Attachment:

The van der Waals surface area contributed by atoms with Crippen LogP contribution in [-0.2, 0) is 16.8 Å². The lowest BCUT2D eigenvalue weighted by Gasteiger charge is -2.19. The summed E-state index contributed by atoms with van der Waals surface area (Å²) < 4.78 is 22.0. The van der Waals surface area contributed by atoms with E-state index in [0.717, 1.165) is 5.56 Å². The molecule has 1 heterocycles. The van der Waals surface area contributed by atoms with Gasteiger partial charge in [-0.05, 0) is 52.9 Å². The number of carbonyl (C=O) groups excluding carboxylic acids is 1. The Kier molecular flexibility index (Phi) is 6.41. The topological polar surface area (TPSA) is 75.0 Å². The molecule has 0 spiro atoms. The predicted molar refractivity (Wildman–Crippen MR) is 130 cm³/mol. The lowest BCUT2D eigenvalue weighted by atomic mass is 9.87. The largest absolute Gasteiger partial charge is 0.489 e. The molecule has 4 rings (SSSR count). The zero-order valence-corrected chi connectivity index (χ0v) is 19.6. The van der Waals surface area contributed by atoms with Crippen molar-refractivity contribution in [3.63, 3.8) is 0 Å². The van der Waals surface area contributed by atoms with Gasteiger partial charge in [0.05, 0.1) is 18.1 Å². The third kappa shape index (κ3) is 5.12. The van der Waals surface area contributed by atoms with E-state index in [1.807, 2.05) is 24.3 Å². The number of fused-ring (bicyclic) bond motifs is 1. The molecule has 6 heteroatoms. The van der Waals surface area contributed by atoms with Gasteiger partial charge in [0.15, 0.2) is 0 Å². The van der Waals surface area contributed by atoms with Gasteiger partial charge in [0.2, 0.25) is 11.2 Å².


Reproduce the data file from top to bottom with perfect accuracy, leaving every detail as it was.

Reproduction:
The van der Waals surface area contributed by atoms with Crippen LogP contribution in [-0.2, 0) is 16.8 Å². The lowest BCUT2D eigenvalue weighted by Gasteiger charge is -2.19. The summed E-state index contributed by atoms with van der Waals surface area (Å²) < 4.78 is 22.0. The van der Waals surface area contributed by atoms with E-state index in [0.717, 1.165) is 5.56 Å². The molecule has 1 heterocycles. The van der Waals surface area contributed by atoms with Gasteiger partial charge in [-0.05, 0) is 52.9 Å². The number of carbonyl (C=O) groups excluding carboxylic acids is 1. The Kier molecular flexibility index (Phi) is 6.41. The topological polar surface area (TPSA) is 75.0 Å². The molecule has 0 spiro atoms. The predicted molar refractivity (Wildman–Crippen MR) is 130 cm³/mol. The lowest BCUT2D eigenvalue weighted by atomic mass is 9.87. The largest absolute Gasteiger partial charge is 0.489 e. The molecule has 4 rings (SSSR count). The zero-order valence-corrected chi connectivity index (χ0v) is 19.6. The van der Waals surface area contributed by atoms with Crippen molar-refractivity contribution in [3.63, 3.8) is 0 Å². The van der Waals surface area contributed by atoms with Gasteiger partial charge in [0.05, 0.1) is 18.1 Å². The third kappa shape index (κ3) is 5.12. The van der Waals surface area contributed by atoms with E-state index in [1.807, 2.05) is 24.3 Å². The number of fused-ring (bicyclic) bond motifs is 1. The molecule has 6 heteroatoms. The van der Waals surface area contributed by atoms with Gasteiger partial charge in [0.15, 0.2) is 0 Å². The van der Waals surface area contributed by atoms with Gasteiger partial charge in [0.2, 0.25) is 11.2 Å².